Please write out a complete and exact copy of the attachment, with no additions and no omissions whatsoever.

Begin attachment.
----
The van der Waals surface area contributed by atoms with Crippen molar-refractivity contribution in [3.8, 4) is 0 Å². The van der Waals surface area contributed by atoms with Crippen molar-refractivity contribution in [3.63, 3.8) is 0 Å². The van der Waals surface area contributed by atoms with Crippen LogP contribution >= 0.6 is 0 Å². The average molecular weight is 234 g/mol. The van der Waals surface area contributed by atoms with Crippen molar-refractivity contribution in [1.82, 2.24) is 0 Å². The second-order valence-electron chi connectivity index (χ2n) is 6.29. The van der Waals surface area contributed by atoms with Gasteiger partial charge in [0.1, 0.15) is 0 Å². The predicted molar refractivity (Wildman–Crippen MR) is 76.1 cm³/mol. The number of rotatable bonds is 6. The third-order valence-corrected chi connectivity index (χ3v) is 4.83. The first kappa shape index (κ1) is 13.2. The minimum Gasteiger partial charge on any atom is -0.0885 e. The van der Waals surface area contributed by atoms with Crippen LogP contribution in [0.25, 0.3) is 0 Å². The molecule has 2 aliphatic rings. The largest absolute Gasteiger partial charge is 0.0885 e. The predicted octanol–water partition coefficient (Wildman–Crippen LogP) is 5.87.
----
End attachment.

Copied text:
The van der Waals surface area contributed by atoms with Crippen molar-refractivity contribution in [3.8, 4) is 0 Å². The van der Waals surface area contributed by atoms with Crippen molar-refractivity contribution in [3.63, 3.8) is 0 Å². The van der Waals surface area contributed by atoms with Crippen LogP contribution >= 0.6 is 0 Å². The average molecular weight is 234 g/mol. The van der Waals surface area contributed by atoms with Crippen molar-refractivity contribution in [1.82, 2.24) is 0 Å². The second-order valence-electron chi connectivity index (χ2n) is 6.29. The van der Waals surface area contributed by atoms with Gasteiger partial charge in [0.1, 0.15) is 0 Å². The predicted molar refractivity (Wildman–Crippen MR) is 76.1 cm³/mol. The number of rotatable bonds is 6. The third-order valence-corrected chi connectivity index (χ3v) is 4.83. The first kappa shape index (κ1) is 13.2. The minimum Gasteiger partial charge on any atom is -0.0885 e. The van der Waals surface area contributed by atoms with Crippen LogP contribution in [0.25, 0.3) is 0 Å². The molecule has 2 aliphatic rings. The largest absolute Gasteiger partial charge is 0.0885 e. The predicted octanol–water partition coefficient (Wildman–Crippen LogP) is 5.87.